Spring 2019 ARCAthens Residency Program: Larry Ossei Mensah & Cullen Washington Jr.
Towards the end of his residency, Larry had stated, “It’s rare in life that you have an opportunity to be in a place where it’s happening at that moment. You either are too early, or you’re too late. And so for me, it’s happening right now. That’s what’s exciting— is that we can shape the narrative how we see fit. And I think there’s an opportunity to—as Greeks have historically done—offer a new blueprint. In terms of how work can be seen, experienced, talked about…”
In February 2019, curator Larry Ossei Mensah took his globe-trotting to Athens to participate in the ARCAthens Pilot Program as the Inaugural Curatorial Fellow. It wasn’t his first time in Athens, but it felt like it was. Having a continuous six weeks to explore, coupled with the Outreach Program that ARCAthens provided, Larry got a cross-section perspective of Athens that he hadn’t tapped into previously. Between contacts from previous visits and new introductions, Larry had a network that allowed him to immerse organically amongst writers, artists, collectors, musicians, and also people who have nothing to do with the art world.
“In the South, I learned to offer your neighbor your own plate. In New York I learned to be resourceful and do whatever it takes to prepare my own plate. But in Athens, I learned to eat from the same plate with others.”
Such was the allegorical triptych that visual artist Cullen Washington Jr shared during his presentation at the end of his residency with the ARCAthens Pilot Program—poignantly illustrating the vast spectrum of values and behaviors that one can experience when given enough time to immerse in a culture.
As ARCAthens Visual Art Fellow for the Spring 2019 Pilot Program, Cullen lived in the central neighborhood of Metaxourgeio for six weeks with “a view of not only the Acropolis, but also the cultural strata that is reflective of the new color of Athens.” His living space was a one-bedroom apartment on a block dotted with fresh-sprung Chinese and Pakistani shops—an indication of the strong influx of immigrants that have been settling into Athens in recent years.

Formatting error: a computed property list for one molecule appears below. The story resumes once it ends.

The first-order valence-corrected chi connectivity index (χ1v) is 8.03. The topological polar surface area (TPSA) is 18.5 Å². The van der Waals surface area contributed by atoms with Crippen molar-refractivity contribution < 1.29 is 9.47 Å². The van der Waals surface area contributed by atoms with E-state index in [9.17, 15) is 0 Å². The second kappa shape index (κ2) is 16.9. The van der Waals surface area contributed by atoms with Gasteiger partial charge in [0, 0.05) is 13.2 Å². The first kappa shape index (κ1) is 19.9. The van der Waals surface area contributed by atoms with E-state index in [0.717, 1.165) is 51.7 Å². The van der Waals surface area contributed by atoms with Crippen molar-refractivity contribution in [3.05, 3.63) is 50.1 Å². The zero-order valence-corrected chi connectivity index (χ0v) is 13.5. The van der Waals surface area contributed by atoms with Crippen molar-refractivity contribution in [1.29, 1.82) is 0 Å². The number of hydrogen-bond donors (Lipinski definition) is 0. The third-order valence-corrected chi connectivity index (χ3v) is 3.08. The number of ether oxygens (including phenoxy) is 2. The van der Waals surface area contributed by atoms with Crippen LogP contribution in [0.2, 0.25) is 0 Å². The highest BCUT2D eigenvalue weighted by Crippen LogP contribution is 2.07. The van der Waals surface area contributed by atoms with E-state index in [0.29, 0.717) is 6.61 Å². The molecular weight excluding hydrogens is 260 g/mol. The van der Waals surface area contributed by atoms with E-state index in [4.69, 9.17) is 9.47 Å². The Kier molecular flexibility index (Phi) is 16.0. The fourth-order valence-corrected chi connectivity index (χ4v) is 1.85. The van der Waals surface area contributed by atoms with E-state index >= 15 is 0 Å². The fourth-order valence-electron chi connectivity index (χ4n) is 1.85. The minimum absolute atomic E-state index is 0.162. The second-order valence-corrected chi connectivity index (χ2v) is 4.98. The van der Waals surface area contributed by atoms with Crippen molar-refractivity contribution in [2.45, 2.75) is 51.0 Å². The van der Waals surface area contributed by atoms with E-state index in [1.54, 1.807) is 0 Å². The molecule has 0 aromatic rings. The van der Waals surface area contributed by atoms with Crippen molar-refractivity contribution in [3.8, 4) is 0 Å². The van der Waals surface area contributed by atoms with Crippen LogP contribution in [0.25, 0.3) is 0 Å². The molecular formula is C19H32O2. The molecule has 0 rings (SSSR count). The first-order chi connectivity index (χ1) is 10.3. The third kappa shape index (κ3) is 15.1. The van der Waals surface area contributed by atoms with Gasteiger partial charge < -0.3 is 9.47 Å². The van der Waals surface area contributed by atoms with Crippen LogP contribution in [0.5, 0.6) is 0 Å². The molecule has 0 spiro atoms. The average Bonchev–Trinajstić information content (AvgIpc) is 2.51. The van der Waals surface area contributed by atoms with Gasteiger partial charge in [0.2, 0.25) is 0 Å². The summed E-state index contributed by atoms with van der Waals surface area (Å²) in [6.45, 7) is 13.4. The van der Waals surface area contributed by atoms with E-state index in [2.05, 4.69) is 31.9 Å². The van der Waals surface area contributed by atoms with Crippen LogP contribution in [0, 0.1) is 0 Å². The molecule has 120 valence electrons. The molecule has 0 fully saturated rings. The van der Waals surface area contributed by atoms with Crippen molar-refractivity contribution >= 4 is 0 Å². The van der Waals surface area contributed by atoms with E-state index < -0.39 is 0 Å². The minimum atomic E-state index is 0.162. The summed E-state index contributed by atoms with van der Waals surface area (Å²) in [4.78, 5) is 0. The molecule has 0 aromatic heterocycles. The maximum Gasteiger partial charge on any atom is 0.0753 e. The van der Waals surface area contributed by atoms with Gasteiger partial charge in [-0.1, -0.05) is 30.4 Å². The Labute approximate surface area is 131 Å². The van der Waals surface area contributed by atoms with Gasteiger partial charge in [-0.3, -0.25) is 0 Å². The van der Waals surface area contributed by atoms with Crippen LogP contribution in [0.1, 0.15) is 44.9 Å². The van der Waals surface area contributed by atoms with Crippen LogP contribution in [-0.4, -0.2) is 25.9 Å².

In his creative process, time is consciously utilized in what Cullen refers to as gestation. A mental image forms through an experience, which then “simmers and churns… over and over again, daily.” In time, the image becomes “an end result that is vague enough for innovation and invention, but strong enough to lessen the anxiety of how it will turn out.”
This gestation method was dynamically supported during Cullen’s residency, where the focus was on experience and process as opposed to concrete results. He described the outreach programming provided by ARCAthens as “almost turnkey… to integrate into the social and historic fiber of the city. With options almost every night for art openings and events that would surely make possible introductions to some of the leading contemporary artists the city had to offer.”